Energy crises in Europe and China are spilling into economic forecasts, supply chains and beyond, Ben writes.
Driving the news: Europe has for weeks been facing sky-high natural gas and power prices, while China — the world's second-largest economy — is facing electricity shortages that are hobbling factories.
Here are a few takeaways on the big, multi-continental energy crunches.
1. They defy simple narratives. There are many reasons behind both regions' woes.
- Via the NYT, in China, they include growing demand on the country's power-hungry factories as the global COVID recovery continues — including the need for energy-intensive metals.
- That has pushed up coal prices, the piece notes, yet regulators have not allowed power companies to raise rates, so "utilities have been slow" to boost operations.
- That story and others also point to Chinese officials' efforts to curb energy consumption and its emissions are also playing a role.
- In Europe, where natural gas prices are tethered to both regional and global forces, it's a perfect storm ranging from higher gas demand due to the cold winter and then summer heat in multiple regions; but also EU carbon permit policies; lighter winds; constrained Russian supply and more.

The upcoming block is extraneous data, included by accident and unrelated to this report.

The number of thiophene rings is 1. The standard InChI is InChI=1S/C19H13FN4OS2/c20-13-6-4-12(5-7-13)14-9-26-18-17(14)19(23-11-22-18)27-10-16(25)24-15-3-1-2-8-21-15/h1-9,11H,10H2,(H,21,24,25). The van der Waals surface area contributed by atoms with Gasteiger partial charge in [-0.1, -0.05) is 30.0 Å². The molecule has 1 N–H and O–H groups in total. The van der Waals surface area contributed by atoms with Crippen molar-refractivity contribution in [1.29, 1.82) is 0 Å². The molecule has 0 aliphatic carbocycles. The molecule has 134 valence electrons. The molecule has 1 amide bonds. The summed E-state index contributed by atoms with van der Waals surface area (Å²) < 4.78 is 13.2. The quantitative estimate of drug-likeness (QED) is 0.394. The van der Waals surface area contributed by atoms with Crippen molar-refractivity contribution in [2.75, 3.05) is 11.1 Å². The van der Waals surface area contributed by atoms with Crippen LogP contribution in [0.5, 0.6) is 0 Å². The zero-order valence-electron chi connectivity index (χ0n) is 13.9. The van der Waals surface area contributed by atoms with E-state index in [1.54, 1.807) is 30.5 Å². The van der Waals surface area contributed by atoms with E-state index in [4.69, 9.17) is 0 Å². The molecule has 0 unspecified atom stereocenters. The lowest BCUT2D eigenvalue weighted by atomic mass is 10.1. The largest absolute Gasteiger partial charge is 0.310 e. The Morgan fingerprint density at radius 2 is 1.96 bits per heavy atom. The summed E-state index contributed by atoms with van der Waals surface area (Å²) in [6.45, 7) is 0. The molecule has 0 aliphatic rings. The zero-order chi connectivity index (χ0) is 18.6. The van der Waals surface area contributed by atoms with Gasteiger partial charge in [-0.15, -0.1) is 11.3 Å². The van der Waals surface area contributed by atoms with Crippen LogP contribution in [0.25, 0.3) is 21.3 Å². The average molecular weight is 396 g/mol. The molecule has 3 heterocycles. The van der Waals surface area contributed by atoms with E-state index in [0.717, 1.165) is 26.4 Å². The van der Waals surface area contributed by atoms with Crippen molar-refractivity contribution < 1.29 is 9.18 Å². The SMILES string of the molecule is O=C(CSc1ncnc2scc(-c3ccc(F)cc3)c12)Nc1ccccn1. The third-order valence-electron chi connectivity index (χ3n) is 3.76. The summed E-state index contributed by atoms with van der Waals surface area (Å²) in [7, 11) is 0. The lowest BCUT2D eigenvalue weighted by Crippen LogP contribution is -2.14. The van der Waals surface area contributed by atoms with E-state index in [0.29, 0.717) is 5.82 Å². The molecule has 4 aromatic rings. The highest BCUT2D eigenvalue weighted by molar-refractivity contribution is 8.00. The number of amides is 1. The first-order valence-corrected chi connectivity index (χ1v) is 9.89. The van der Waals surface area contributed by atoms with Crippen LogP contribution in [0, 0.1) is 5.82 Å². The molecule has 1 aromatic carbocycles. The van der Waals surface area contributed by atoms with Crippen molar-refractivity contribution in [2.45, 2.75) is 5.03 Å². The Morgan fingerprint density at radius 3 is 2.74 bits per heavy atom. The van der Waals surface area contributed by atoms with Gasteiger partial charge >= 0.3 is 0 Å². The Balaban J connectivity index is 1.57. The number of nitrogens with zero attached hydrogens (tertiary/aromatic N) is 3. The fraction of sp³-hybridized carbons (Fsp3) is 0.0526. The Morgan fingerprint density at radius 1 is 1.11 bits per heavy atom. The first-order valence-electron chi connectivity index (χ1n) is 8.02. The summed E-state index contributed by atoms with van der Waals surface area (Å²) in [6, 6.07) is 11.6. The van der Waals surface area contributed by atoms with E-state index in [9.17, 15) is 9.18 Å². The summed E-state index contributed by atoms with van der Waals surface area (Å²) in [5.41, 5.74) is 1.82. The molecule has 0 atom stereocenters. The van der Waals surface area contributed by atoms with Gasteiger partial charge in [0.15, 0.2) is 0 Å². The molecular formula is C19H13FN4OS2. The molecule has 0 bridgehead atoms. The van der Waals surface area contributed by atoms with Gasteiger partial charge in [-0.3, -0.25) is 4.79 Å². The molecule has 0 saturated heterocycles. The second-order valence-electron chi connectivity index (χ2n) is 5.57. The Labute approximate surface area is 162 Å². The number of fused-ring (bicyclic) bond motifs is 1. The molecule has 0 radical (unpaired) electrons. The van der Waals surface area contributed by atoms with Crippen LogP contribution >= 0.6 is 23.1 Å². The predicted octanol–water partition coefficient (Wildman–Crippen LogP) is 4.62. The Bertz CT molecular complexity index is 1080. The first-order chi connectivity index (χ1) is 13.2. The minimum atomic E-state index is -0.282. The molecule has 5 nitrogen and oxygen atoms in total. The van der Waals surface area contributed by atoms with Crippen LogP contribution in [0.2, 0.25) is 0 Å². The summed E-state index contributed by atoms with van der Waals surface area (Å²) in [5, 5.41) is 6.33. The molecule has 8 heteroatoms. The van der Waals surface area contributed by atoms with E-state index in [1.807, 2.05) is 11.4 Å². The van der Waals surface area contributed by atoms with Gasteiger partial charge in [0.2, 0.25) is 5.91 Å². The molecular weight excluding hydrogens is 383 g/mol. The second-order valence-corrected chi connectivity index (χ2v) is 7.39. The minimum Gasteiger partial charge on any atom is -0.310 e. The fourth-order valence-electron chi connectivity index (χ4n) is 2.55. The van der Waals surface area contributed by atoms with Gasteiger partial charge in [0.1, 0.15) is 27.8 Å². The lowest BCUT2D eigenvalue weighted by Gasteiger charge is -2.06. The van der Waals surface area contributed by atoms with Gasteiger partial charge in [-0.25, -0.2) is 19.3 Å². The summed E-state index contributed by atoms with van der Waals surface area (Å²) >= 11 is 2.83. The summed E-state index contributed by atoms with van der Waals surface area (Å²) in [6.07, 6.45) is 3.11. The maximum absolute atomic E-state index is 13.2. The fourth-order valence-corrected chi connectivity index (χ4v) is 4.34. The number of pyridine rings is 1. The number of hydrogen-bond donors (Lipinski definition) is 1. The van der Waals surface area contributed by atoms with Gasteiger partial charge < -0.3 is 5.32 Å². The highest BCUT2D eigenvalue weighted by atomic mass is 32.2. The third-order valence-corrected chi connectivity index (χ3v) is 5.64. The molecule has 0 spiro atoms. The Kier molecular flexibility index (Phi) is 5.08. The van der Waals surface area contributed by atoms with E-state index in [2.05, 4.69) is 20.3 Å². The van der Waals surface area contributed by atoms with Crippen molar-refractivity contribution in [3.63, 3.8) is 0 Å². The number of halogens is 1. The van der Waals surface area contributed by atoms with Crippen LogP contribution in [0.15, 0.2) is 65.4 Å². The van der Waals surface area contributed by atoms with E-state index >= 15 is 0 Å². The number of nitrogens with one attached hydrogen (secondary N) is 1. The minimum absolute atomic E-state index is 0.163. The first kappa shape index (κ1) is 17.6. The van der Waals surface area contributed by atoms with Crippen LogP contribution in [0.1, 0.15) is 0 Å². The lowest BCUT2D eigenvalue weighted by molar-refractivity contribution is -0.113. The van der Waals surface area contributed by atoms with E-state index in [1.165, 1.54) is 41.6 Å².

2. They are making supply chain problems even worse. There's a lot of reporting on interrupted output from Chinese factories that make all sorts of things.
For example, this detailed WSJ piece notes that over 10 semiconductor-related facilities have announced temporary closures.
That story and others also say multiple Apple suppliers have been affected. More broadly, the shutdowns are coming at a time when global supply chains are already facing problems.
AP warns of "possible shortages of smartphones and other goods" ahead of Christmas. In Europe, meanwhile, high gas prices have cut the output of fertilizer and other goods.
3. Analysts see significant economic impact. Per CNBC, Goldman Sachs has reduced its forecast for China's GDP growth this year to 7.8% from 8.2%. Nomura analysts, among others, reached largely the same conclusion.
4. Conventional wisdom can be wrong. Commentary from the Center for Strategic and International Studies' Nikos Tsafos delves into Europe's problems — and the limits of the common idea that U.S. LNG can help Europe counter Russian gas disruption or limits.
That's wrong in the short term, Tsafos notes, because "U.S. LNG, like other LNG, responds to market forces, and if other markets are willing to pay more than Europe, Europe has no immediate remedy." (It does provide a bargaining tool to limit gas prices in the medium and long term, he adds.)
5. Winter is coming. "Even a normally cold winter in the Northern Hemisphere is expected to drive up natural gas prices further across much of the world," Bloomberg reports.
6. So is the UN climate summit. A key thing to watch in Glasgow in just a month is whether the crises boost momentum for speeding up energy transition, or show that national initiatives that raise costs — through carbon taxes or other policies — lack political support.